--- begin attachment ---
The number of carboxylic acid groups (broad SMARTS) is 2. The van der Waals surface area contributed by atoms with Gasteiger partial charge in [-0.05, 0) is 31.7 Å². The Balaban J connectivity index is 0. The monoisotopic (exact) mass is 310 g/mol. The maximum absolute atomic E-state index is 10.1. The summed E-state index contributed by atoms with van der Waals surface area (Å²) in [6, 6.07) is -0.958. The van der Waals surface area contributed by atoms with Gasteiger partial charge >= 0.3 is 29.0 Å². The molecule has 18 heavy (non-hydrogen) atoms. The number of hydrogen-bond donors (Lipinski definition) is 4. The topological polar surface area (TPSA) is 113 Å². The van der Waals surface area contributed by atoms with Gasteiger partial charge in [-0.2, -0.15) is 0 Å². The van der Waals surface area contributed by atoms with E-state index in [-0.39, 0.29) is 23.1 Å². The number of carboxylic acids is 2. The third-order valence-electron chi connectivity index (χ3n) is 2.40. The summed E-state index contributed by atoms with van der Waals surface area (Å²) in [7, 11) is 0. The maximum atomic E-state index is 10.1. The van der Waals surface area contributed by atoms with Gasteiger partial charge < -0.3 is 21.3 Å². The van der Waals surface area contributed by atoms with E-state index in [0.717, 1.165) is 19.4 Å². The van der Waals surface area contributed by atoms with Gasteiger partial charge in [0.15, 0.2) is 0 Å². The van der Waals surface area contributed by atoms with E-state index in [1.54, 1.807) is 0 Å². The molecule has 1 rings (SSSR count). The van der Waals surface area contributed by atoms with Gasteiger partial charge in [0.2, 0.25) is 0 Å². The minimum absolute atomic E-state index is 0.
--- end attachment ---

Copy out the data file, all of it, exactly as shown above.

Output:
The number of carboxylic acid groups (broad SMARTS) is 2. The van der Waals surface area contributed by atoms with Gasteiger partial charge in [-0.05, 0) is 31.7 Å². The Balaban J connectivity index is 0. The monoisotopic (exact) mass is 310 g/mol. The maximum absolute atomic E-state index is 10.1. The summed E-state index contributed by atoms with van der Waals surface area (Å²) in [6, 6.07) is -0.958. The van der Waals surface area contributed by atoms with Gasteiger partial charge >= 0.3 is 29.0 Å². The molecule has 18 heavy (non-hydrogen) atoms. The number of hydrogen-bond donors (Lipinski definition) is 4. The topological polar surface area (TPSA) is 113 Å². The van der Waals surface area contributed by atoms with Gasteiger partial charge in [-0.2, -0.15) is 0 Å². The van der Waals surface area contributed by atoms with E-state index in [-0.39, 0.29) is 23.1 Å². The number of carboxylic acids is 2. The third-order valence-electron chi connectivity index (χ3n) is 2.40. The summed E-state index contributed by atoms with van der Waals surface area (Å²) in [7, 11) is 0. The maximum atomic E-state index is 10.1. The van der Waals surface area contributed by atoms with Gasteiger partial charge < -0.3 is 21.3 Å². The van der Waals surface area contributed by atoms with E-state index in [0.717, 1.165) is 19.4 Å². The van der Waals surface area contributed by atoms with Gasteiger partial charge in [0.15, 0.2) is 0 Å². The van der Waals surface area contributed by atoms with E-state index in [1.54, 1.807) is 0 Å². The molecule has 1 rings (SSSR count). The van der Waals surface area contributed by atoms with Gasteiger partial charge in [0.2, 0.25) is 0 Å². The minimum absolute atomic E-state index is 0.